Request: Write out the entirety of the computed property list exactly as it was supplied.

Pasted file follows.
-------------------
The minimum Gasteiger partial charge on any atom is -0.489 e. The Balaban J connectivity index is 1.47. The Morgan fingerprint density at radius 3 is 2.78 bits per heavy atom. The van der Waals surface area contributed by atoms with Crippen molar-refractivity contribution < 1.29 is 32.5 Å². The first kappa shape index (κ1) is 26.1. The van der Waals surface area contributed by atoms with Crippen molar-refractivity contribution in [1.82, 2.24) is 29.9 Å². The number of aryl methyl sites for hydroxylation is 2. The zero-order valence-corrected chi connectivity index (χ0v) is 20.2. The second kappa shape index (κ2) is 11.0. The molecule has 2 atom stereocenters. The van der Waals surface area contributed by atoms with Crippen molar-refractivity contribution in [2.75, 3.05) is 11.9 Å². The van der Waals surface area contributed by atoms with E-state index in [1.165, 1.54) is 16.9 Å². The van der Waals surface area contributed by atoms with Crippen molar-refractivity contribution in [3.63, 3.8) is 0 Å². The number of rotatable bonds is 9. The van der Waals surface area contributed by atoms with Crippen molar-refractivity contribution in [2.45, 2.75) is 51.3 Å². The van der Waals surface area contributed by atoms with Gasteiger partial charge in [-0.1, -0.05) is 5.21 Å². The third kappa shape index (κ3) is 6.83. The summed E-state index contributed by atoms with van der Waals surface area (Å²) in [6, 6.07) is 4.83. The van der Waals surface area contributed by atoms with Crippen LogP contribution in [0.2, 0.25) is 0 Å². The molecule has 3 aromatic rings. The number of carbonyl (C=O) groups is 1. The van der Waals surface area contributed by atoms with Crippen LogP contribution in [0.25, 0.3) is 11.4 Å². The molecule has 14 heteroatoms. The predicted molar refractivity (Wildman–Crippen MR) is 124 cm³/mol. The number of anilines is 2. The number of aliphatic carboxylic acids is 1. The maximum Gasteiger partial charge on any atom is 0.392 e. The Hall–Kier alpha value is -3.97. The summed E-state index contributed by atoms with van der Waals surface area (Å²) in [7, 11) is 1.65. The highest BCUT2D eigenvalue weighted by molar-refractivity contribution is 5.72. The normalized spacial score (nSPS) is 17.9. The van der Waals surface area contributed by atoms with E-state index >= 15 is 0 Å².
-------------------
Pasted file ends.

The minimum Gasteiger partial charge on any atom is -0.489 e. The Balaban J connectivity index is 1.47. The Morgan fingerprint density at radius 3 is 2.78 bits per heavy atom. The van der Waals surface area contributed by atoms with Crippen molar-refractivity contribution < 1.29 is 32.5 Å². The first kappa shape index (κ1) is 26.1. The van der Waals surface area contributed by atoms with Crippen molar-refractivity contribution in [1.82, 2.24) is 29.9 Å². The number of aryl methyl sites for hydroxylation is 2. The zero-order valence-corrected chi connectivity index (χ0v) is 20.2. The second kappa shape index (κ2) is 11.0. The molecule has 2 atom stereocenters. The van der Waals surface area contributed by atoms with Crippen molar-refractivity contribution in [2.75, 3.05) is 11.9 Å². The van der Waals surface area contributed by atoms with E-state index in [1.165, 1.54) is 16.9 Å². The van der Waals surface area contributed by atoms with Crippen molar-refractivity contribution in [3.63, 3.8) is 0 Å². The number of rotatable bonds is 9. The van der Waals surface area contributed by atoms with Crippen molar-refractivity contribution in [2.45, 2.75) is 51.3 Å². The van der Waals surface area contributed by atoms with Gasteiger partial charge in [-0.1, -0.05) is 5.21 Å². The third kappa shape index (κ3) is 6.83. The summed E-state index contributed by atoms with van der Waals surface area (Å²) in [6, 6.07) is 4.83. The van der Waals surface area contributed by atoms with Crippen LogP contribution in [0.2, 0.25) is 0 Å². The molecule has 3 aromatic rings. The number of carbonyl (C=O) groups is 1. The van der Waals surface area contributed by atoms with Crippen LogP contribution in [0.25, 0.3) is 11.4 Å². The molecule has 14 heteroatoms. The predicted molar refractivity (Wildman–Crippen MR) is 124 cm³/mol. The number of anilines is 2. The number of aliphatic carboxylic acids is 1. The maximum Gasteiger partial charge on any atom is 0.392 e. The Hall–Kier alpha value is -3.97. The summed E-state index contributed by atoms with van der Waals surface area (Å²) in [7, 11) is 1.65. The highest BCUT2D eigenvalue weighted by molar-refractivity contribution is 5.72. The normalized spacial score (nSPS) is 17.9. The van der Waals surface area contributed by atoms with E-state index >= 15 is 0 Å².